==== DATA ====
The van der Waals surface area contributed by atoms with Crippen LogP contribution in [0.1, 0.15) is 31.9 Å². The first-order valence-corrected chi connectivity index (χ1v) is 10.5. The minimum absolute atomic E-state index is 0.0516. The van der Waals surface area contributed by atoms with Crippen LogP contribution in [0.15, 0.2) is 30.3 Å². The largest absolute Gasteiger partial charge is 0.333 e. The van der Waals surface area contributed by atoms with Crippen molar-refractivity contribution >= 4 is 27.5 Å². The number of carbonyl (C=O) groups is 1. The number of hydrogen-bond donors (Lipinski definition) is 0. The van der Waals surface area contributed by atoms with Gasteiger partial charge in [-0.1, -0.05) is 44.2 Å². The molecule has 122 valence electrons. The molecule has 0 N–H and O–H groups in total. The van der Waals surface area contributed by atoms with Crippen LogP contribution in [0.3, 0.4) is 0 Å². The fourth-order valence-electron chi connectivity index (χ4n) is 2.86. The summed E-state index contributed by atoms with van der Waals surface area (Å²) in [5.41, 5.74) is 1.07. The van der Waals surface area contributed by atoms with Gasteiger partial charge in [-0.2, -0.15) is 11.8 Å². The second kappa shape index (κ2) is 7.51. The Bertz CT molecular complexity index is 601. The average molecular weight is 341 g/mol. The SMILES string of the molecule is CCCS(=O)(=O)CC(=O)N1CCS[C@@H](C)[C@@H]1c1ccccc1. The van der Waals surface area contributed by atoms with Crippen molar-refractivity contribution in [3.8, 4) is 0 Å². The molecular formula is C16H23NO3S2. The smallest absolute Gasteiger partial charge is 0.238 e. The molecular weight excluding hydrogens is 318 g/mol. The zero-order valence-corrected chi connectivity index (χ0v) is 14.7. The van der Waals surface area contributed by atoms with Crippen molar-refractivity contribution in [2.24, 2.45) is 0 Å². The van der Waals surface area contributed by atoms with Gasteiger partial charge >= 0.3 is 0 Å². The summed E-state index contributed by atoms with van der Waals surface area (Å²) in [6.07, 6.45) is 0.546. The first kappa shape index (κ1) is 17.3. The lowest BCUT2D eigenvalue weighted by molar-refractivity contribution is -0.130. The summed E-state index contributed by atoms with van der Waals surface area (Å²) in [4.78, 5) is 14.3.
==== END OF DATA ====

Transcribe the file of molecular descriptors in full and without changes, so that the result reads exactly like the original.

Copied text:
The van der Waals surface area contributed by atoms with Crippen LogP contribution in [0.1, 0.15) is 31.9 Å². The first-order valence-corrected chi connectivity index (χ1v) is 10.5. The minimum absolute atomic E-state index is 0.0516. The van der Waals surface area contributed by atoms with Crippen LogP contribution in [0.15, 0.2) is 30.3 Å². The largest absolute Gasteiger partial charge is 0.333 e. The van der Waals surface area contributed by atoms with Crippen molar-refractivity contribution >= 4 is 27.5 Å². The number of carbonyl (C=O) groups is 1. The number of hydrogen-bond donors (Lipinski definition) is 0. The van der Waals surface area contributed by atoms with Gasteiger partial charge in [-0.1, -0.05) is 44.2 Å². The molecule has 122 valence electrons. The molecule has 0 N–H and O–H groups in total. The van der Waals surface area contributed by atoms with Crippen LogP contribution in [0.3, 0.4) is 0 Å². The fourth-order valence-electron chi connectivity index (χ4n) is 2.86. The summed E-state index contributed by atoms with van der Waals surface area (Å²) in [5.41, 5.74) is 1.07. The van der Waals surface area contributed by atoms with Gasteiger partial charge in [-0.2, -0.15) is 11.8 Å². The second kappa shape index (κ2) is 7.51. The Bertz CT molecular complexity index is 601. The average molecular weight is 341 g/mol. The SMILES string of the molecule is CCCS(=O)(=O)CC(=O)N1CCS[C@@H](C)[C@@H]1c1ccccc1. The van der Waals surface area contributed by atoms with Crippen molar-refractivity contribution in [3.8, 4) is 0 Å². The molecular formula is C16H23NO3S2. The smallest absolute Gasteiger partial charge is 0.238 e. The molecular weight excluding hydrogens is 318 g/mol. The zero-order valence-corrected chi connectivity index (χ0v) is 14.7. The van der Waals surface area contributed by atoms with Crippen molar-refractivity contribution in [2.24, 2.45) is 0 Å². The van der Waals surface area contributed by atoms with Gasteiger partial charge >= 0.3 is 0 Å². The summed E-state index contributed by atoms with van der Waals surface area (Å²) in [6.07, 6.45) is 0.546. The first kappa shape index (κ1) is 17.3. The lowest BCUT2D eigenvalue weighted by molar-refractivity contribution is -0.130. The summed E-state index contributed by atoms with van der Waals surface area (Å²) in [4.78, 5) is 14.3.